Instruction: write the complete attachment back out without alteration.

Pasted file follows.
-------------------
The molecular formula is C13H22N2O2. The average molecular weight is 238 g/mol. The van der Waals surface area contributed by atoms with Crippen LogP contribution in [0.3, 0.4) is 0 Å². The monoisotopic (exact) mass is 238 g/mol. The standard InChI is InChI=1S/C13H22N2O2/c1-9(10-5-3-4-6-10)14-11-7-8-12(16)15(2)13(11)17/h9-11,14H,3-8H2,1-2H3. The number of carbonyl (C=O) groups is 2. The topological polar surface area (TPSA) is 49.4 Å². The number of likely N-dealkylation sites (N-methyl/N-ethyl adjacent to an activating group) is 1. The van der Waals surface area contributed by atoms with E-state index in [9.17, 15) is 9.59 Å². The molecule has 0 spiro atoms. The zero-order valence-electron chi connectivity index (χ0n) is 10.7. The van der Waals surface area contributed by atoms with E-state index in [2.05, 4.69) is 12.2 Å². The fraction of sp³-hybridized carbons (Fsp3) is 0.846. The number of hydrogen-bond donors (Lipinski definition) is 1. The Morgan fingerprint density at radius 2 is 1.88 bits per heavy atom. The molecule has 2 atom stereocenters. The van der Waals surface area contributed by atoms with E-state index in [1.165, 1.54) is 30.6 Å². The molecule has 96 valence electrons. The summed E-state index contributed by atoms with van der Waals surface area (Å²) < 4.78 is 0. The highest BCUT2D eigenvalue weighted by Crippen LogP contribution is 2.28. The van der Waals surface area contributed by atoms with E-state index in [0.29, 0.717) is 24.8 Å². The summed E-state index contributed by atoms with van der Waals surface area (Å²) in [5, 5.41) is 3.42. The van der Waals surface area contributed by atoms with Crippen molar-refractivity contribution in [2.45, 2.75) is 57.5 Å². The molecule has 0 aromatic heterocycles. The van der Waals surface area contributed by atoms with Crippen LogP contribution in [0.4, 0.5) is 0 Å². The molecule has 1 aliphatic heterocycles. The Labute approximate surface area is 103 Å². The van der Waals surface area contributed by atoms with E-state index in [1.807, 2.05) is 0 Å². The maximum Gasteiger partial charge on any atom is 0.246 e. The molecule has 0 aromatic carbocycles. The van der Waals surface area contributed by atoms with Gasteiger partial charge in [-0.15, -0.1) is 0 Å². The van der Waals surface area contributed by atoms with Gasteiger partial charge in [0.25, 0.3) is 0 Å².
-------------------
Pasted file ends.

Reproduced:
The molecular formula is C13H22N2O2. The average molecular weight is 238 g/mol. The van der Waals surface area contributed by atoms with Crippen LogP contribution in [0.3, 0.4) is 0 Å². The monoisotopic (exact) mass is 238 g/mol. The standard InChI is InChI=1S/C13H22N2O2/c1-9(10-5-3-4-6-10)14-11-7-8-12(16)15(2)13(11)17/h9-11,14H,3-8H2,1-2H3. The number of carbonyl (C=O) groups is 2. The topological polar surface area (TPSA) is 49.4 Å². The number of likely N-dealkylation sites (N-methyl/N-ethyl adjacent to an activating group) is 1. The van der Waals surface area contributed by atoms with E-state index in [9.17, 15) is 9.59 Å². The molecule has 0 spiro atoms. The zero-order valence-electron chi connectivity index (χ0n) is 10.7. The van der Waals surface area contributed by atoms with E-state index in [2.05, 4.69) is 12.2 Å². The fraction of sp³-hybridized carbons (Fsp3) is 0.846. The number of hydrogen-bond donors (Lipinski definition) is 1. The Morgan fingerprint density at radius 2 is 1.88 bits per heavy atom. The molecule has 2 atom stereocenters. The van der Waals surface area contributed by atoms with E-state index in [1.165, 1.54) is 30.6 Å². The molecule has 96 valence electrons. The summed E-state index contributed by atoms with van der Waals surface area (Å²) < 4.78 is 0. The highest BCUT2D eigenvalue weighted by Crippen LogP contribution is 2.28. The van der Waals surface area contributed by atoms with E-state index in [0.29, 0.717) is 24.8 Å². The summed E-state index contributed by atoms with van der Waals surface area (Å²) in [5, 5.41) is 3.42. The van der Waals surface area contributed by atoms with Crippen molar-refractivity contribution in [2.45, 2.75) is 57.5 Å². The molecule has 0 aromatic heterocycles. The van der Waals surface area contributed by atoms with Crippen LogP contribution in [0.4, 0.5) is 0 Å². The molecule has 1 aliphatic heterocycles. The Labute approximate surface area is 103 Å². The van der Waals surface area contributed by atoms with E-state index in [1.807, 2.05) is 0 Å². The maximum Gasteiger partial charge on any atom is 0.246 e. The molecule has 0 aromatic carbocycles. The van der Waals surface area contributed by atoms with Gasteiger partial charge in [-0.15, -0.1) is 0 Å². The van der Waals surface area contributed by atoms with Gasteiger partial charge in [0.25, 0.3) is 0 Å².